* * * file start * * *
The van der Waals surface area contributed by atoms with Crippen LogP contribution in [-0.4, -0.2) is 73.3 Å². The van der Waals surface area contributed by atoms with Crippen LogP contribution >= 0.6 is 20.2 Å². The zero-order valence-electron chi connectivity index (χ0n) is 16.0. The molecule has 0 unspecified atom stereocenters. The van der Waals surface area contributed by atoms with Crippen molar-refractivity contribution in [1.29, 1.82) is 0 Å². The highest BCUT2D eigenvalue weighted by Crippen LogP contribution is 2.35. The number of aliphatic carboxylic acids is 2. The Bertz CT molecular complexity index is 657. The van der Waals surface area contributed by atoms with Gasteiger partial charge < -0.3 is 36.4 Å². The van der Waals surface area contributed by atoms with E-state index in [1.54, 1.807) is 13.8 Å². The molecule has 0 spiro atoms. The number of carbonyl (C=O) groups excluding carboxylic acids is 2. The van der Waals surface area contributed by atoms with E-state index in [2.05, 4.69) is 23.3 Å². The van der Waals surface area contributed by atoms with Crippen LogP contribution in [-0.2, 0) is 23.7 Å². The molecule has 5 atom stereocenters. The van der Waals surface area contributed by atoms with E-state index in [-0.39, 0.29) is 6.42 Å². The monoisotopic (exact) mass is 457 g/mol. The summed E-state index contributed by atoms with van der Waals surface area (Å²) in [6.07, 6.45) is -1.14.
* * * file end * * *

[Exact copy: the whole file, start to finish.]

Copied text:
The van der Waals surface area contributed by atoms with Crippen LogP contribution in [-0.4, -0.2) is 73.3 Å². The van der Waals surface area contributed by atoms with Crippen LogP contribution >= 0.6 is 20.2 Å². The zero-order valence-electron chi connectivity index (χ0n) is 16.0. The molecule has 0 unspecified atom stereocenters. The van der Waals surface area contributed by atoms with Crippen molar-refractivity contribution in [1.29, 1.82) is 0 Å². The highest BCUT2D eigenvalue weighted by Crippen LogP contribution is 2.35. The number of aliphatic carboxylic acids is 2. The Bertz CT molecular complexity index is 657. The van der Waals surface area contributed by atoms with Gasteiger partial charge < -0.3 is 36.4 Å². The van der Waals surface area contributed by atoms with E-state index in [1.54, 1.807) is 13.8 Å². The molecule has 0 spiro atoms. The number of carbonyl (C=O) groups excluding carboxylic acids is 2. The van der Waals surface area contributed by atoms with E-state index in [2.05, 4.69) is 23.3 Å². The van der Waals surface area contributed by atoms with Crippen LogP contribution in [-0.2, 0) is 23.7 Å². The molecule has 5 atom stereocenters. The van der Waals surface area contributed by atoms with E-state index in [-0.39, 0.29) is 6.42 Å². The monoisotopic (exact) mass is 457 g/mol. The summed E-state index contributed by atoms with van der Waals surface area (Å²) in [6.07, 6.45) is -1.14.